This morning you rang to suggest that John Lee's proposed Agreement could be changed to not impose Clause 4 requirement that JL's fees would be payable if I refused an offer JL thought reasonable. You ignored me when I read the full proposed clause to you, you insisting that the clause related only to cause JL's fees to become payable if I refused an offer JL thought reasonable. Please re-read the proposed Clause 4. It unashamedly says 'I (JL) will be entitled to vary the terms of this agreement and ....' Such a clause could allow JL to vary the agreement to impose on me anything JL liked to impose, including for example a requirement that I accept his advise [sic] to accept any offer that was sufficient to cover just his and your fees. You effectively did this to me with the BVH case – once bitten twice shy.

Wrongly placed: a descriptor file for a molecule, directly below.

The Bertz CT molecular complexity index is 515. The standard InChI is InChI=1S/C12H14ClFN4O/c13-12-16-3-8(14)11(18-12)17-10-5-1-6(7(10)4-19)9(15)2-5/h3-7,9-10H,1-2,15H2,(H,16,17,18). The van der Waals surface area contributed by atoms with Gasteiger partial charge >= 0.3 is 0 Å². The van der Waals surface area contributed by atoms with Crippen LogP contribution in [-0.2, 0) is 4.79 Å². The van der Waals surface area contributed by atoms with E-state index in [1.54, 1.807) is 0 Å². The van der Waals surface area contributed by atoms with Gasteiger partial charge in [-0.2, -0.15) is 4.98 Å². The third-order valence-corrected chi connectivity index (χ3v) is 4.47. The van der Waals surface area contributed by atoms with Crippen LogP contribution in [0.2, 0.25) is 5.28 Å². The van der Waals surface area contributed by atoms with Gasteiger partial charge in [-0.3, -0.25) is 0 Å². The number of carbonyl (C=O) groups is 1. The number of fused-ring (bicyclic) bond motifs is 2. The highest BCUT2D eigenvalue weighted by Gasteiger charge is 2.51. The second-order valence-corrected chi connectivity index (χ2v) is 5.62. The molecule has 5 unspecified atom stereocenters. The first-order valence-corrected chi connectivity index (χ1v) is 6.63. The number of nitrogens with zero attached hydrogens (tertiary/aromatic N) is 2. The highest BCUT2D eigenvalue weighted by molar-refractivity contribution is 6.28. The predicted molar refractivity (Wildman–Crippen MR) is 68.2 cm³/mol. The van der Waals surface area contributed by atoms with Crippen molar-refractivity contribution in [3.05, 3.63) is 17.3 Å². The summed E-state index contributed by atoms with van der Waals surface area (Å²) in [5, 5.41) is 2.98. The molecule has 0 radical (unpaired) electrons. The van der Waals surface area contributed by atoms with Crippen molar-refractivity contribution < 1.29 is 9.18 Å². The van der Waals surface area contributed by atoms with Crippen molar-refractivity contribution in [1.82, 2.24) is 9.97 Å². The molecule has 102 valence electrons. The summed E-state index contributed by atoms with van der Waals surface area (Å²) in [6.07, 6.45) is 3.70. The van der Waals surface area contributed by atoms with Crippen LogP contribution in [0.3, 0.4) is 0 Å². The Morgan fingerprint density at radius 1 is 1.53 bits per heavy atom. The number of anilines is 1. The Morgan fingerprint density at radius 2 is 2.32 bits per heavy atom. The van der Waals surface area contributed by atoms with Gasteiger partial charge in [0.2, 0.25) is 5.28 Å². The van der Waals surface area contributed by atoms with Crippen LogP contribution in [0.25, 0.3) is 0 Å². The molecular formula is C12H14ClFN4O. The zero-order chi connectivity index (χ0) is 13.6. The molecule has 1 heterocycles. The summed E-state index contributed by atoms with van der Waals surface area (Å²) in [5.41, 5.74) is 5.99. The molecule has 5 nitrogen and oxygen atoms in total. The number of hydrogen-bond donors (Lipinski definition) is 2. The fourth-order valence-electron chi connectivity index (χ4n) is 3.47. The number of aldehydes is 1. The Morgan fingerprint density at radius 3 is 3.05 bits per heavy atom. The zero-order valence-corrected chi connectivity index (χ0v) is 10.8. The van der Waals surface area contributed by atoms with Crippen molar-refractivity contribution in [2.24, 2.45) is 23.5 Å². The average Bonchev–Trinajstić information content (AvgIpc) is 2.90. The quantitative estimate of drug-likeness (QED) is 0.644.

At midday I saw JL to recover my files but as you have not authorised him to release them, he declined. I reminded him they are files I prepared and that accordingly they are my files and you and he are not entitled to retain them. Your continued retention of them and the difficulty this will cause me is proof of why it was appropriate for me to terminate your services, as you seem more concerned with your interests than mine.
I await the detailed schedule of your costs to date, which may be able to paid for by IBA.
…" (emphasis in original)
The respondent made a handwritten note on this email: "No. said JL OK to proceed without signing Deed and agreement."
 This email of 2.45 pm on 16 April is important. In it, the appellant asserts for the first time that he has, in fact, terminated the respondent's "services", and that he was entitled to do so because of the respondent's continued retention of the files needed by the appellant for the mediation.
The applicable legal principles